Most of us electrical engineers were taught incorrectly how DC and AC current works in lumped or distributed (transmission line) circuits. Before we understand how signals propagate in PC boards, we must first understand some physics.

We were likely all taught (or at least it was implied) that “current” was the flow of electrons in copper. While this is correct for pure DC circuits, once we start considering AC (at least higher than 10 to 50 kHz) the signal energy is actually propagated as electromagnetic waves in the dielectric space between the copper traces and return plane. We now need to think of the copper traces as “waveguides” rather than circuits carrying electron current. This makes it vital to design an unbroken return path for the EM wave, otherwise, we’ll get field leakage (crosstalk or coupling) between various circuit functions.

The Physics of Signal Propagation

First, consider how capacitors seemingly allow the flow of electrons. After all, isn’t that how decoupling capacitors work? Referring to Figure 3, if we apply a battery to the capacitor, any positive charges applied to the top plate will repel positive charges on the bottom plate, leaving negative charges. If we were to apply an AC source to the capacitor, it would seem that current is flowing through the dielectric—a seeming impossibility. James Maxwell called this “displacement current,” where positive charges merely displace positive charges on the opposite plate leaving negative charges, and vice versa. This displacement current is defined as dE/dt (changing E-field with time).

Fig. 3 The concept of displacement current through a capacitor.

The next thing to realize is that electrons do not travel near light speed in copper as we were taught, but move at about 1 cm/sec, due to the very tight atomic bond of the copper molecules (References 4 and 5). There are certainly clouds of free electrons, but these move slowly from molecule to molecule. This is called conduction current and is what we would measure with an ammeter. Conduction current is related to the tangential component of the B-field, that is the curl B = J.

However, the influence of one electron in the copper molecule to its neighbor (and on down the transmission line) propagates at the speed of the EM field in the dielectric material. In other words, jiggle one electron at one end of a microstrip, and it jiggles the next, which jiggles the next, and so on, until it jiggles the last one at the end. This jiggling is called a kink in the E-field and can be envisioned as the Newton’s Cradle toy, a mechanical analogy, where the first ball is raised and released, then hits the next ball, etc., and this eventually pops off the end ball.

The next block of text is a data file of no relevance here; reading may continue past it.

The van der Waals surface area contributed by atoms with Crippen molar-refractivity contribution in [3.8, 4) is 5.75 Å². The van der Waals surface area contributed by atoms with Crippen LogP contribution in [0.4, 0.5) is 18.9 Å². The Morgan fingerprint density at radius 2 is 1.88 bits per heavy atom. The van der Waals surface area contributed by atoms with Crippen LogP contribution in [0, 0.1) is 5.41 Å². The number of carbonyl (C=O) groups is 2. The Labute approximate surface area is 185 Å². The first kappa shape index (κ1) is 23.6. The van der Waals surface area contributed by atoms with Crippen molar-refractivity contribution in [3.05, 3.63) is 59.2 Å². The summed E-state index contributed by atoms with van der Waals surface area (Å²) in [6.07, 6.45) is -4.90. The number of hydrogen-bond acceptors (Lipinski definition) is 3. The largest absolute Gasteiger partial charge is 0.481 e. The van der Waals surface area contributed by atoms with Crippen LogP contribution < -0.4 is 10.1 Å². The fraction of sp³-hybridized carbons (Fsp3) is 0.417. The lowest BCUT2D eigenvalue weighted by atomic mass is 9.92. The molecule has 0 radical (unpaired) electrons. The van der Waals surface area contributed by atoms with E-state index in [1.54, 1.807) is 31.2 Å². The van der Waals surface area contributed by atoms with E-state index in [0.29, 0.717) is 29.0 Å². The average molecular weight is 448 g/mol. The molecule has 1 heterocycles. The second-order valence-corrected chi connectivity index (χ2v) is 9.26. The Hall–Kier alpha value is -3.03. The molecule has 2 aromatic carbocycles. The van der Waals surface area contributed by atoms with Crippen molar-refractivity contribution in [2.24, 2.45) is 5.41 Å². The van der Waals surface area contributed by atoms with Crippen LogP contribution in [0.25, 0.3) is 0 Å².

How Digital Signals Propagate

Consider a digital signal with a wave front moving at about half light speed (about a typical 6 in./ns in FR4 dielectric) along a simple microstrip over an adjacent return plane as illustrated in Figure 4.

Fig. 4 The digital signal (an electromagnetic wave) travels through the dielectric space between the microstrip and return plane at about half light speed (~6 in./ns) in FR-4 dielectric.

The next realization is that the EM field of the digital signal travels in the dielectric space—not the copper! The copper merely “guides” the EM wave (References 5 and 6).

When the signal (EM wave) is first applied between the microstrip and return plane, it starts to propagate along the transmission line. There is a combination of conduction current and displacement current (across the dielectric).

All the exciting “EMI stuff” happens at the wave front as the EM wave propagates. At any instant in time, the electric field behind the initial wave front is stable at whatever the applied voltage is at the moment, and the electric field in front of the initial wave front is zero. The fast rise or fall times of the signal contain all the harmonic energy, and this is what generates the EMI.

If the load impedance is equal to the characteristic impedance of the transmission line, then there will be no reflections of the EM wave back to the source. However, if there is a mismatch, there will be reflected EM fields propagating back to the source. In reality, most digital signals will have multiple reflections moving back and forth through the transmission line simultaneously. The transition zone (rise time or fall time) of these propagating waves will produce EMI (Reference 5).

Rules For Transmission Lines

Now realizing how digital signals move in circuit boards, there are two very important principles when it comes to PC board design:

1. Every signal and power trace (or plane) on a PC board should be considered a transmission line.

2. Digital signal propagation in transmission lines is really the movement of electromagnetic fields in the space between the copper trace and the return plane.